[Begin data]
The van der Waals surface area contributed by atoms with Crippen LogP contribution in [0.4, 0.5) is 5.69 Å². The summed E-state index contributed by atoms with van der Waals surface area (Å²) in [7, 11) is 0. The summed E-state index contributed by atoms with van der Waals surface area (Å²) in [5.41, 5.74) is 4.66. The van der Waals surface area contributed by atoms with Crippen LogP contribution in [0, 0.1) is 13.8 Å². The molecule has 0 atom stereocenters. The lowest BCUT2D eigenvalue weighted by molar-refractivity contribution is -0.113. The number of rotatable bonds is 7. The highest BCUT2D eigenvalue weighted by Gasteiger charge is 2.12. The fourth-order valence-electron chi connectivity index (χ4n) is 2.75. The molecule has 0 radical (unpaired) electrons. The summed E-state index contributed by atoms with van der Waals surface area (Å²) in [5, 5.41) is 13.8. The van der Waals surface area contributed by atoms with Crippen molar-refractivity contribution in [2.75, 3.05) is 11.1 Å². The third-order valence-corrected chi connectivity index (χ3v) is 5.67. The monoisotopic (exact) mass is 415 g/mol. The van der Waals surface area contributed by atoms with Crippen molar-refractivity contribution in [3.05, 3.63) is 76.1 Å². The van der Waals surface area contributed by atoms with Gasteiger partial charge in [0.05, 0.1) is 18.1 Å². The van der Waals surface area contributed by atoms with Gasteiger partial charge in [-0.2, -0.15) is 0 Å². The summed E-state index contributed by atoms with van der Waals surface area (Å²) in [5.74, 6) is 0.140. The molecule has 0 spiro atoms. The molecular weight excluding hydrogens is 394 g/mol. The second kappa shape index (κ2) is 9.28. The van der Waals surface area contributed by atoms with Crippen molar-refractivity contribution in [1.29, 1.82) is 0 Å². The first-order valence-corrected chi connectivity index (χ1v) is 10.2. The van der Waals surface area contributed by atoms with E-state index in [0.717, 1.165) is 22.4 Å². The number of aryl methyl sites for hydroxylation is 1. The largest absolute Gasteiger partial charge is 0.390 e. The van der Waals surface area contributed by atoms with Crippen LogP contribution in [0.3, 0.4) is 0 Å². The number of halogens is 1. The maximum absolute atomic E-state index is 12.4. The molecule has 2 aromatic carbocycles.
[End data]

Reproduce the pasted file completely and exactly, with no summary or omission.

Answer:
The van der Waals surface area contributed by atoms with Crippen LogP contribution in [0.4, 0.5) is 5.69 Å². The summed E-state index contributed by atoms with van der Waals surface area (Å²) in [7, 11) is 0. The summed E-state index contributed by atoms with van der Waals surface area (Å²) in [5.41, 5.74) is 4.66. The van der Waals surface area contributed by atoms with Crippen LogP contribution in [0, 0.1) is 13.8 Å². The molecule has 0 atom stereocenters. The lowest BCUT2D eigenvalue weighted by molar-refractivity contribution is -0.113. The number of rotatable bonds is 7. The highest BCUT2D eigenvalue weighted by Gasteiger charge is 2.12. The fourth-order valence-electron chi connectivity index (χ4n) is 2.75. The molecule has 0 radical (unpaired) electrons. The summed E-state index contributed by atoms with van der Waals surface area (Å²) in [5, 5.41) is 13.8. The van der Waals surface area contributed by atoms with Crippen molar-refractivity contribution in [2.75, 3.05) is 11.1 Å². The third-order valence-corrected chi connectivity index (χ3v) is 5.67. The monoisotopic (exact) mass is 415 g/mol. The van der Waals surface area contributed by atoms with Crippen molar-refractivity contribution in [3.05, 3.63) is 76.1 Å². The van der Waals surface area contributed by atoms with Gasteiger partial charge in [0.05, 0.1) is 18.1 Å². The van der Waals surface area contributed by atoms with Gasteiger partial charge in [-0.2, -0.15) is 0 Å². The summed E-state index contributed by atoms with van der Waals surface area (Å²) in [5.74, 6) is 0.140. The molecule has 0 spiro atoms. The molecular weight excluding hydrogens is 394 g/mol. The second kappa shape index (κ2) is 9.28. The van der Waals surface area contributed by atoms with Crippen molar-refractivity contribution in [1.29, 1.82) is 0 Å². The first-order valence-corrected chi connectivity index (χ1v) is 10.2. The van der Waals surface area contributed by atoms with E-state index in [0.717, 1.165) is 22.4 Å². The number of aryl methyl sites for hydroxylation is 1. The largest absolute Gasteiger partial charge is 0.390 e. The van der Waals surface area contributed by atoms with Crippen LogP contribution in [0.3, 0.4) is 0 Å². The number of halogens is 1. The maximum absolute atomic E-state index is 12.4. The molecule has 2 aromatic carbocycles.